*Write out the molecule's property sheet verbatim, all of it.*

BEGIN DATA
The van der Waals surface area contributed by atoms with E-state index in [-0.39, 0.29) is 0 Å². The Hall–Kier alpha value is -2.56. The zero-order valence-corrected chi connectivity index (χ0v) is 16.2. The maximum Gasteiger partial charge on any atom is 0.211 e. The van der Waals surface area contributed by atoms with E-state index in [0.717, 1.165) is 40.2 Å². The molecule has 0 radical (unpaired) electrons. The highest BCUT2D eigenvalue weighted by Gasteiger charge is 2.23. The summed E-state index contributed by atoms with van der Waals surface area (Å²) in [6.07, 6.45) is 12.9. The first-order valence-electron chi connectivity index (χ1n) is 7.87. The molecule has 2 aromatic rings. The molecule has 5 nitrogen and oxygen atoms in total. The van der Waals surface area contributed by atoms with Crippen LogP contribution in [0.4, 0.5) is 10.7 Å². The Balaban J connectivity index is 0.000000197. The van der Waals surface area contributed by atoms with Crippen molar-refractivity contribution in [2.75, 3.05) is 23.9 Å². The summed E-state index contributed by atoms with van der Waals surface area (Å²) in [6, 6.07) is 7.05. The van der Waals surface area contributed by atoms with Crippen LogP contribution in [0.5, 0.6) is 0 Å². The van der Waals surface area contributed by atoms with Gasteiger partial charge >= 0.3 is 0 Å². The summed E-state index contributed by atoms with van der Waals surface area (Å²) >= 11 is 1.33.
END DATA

The van der Waals surface area contributed by atoms with E-state index in [-0.39, 0.29) is 0 Å². The Hall–Kier alpha value is -2.56. The zero-order valence-corrected chi connectivity index (χ0v) is 16.2. The maximum Gasteiger partial charge on any atom is 0.211 e. The van der Waals surface area contributed by atoms with E-state index in [0.717, 1.165) is 40.2 Å². The molecule has 0 radical (unpaired) electrons. The highest BCUT2D eigenvalue weighted by Gasteiger charge is 2.23. The summed E-state index contributed by atoms with van der Waals surface area (Å²) in [6.07, 6.45) is 12.9. The first-order valence-electron chi connectivity index (χ1n) is 7.87. The molecule has 2 aromatic rings. The molecule has 5 nitrogen and oxygen atoms in total. The van der Waals surface area contributed by atoms with Crippen LogP contribution in [0.4, 0.5) is 10.7 Å². The Balaban J connectivity index is 0.000000197. The van der Waals surface area contributed by atoms with Crippen molar-refractivity contribution in [2.75, 3.05) is 23.9 Å². The summed E-state index contributed by atoms with van der Waals surface area (Å²) in [6, 6.07) is 7.05. The van der Waals surface area contributed by atoms with Crippen LogP contribution in [0.5, 0.6) is 0 Å². The van der Waals surface area contributed by atoms with Gasteiger partial charge >= 0.3 is 0 Å². The summed E-state index contributed by atoms with van der Waals surface area (Å²) >= 11 is 1.33.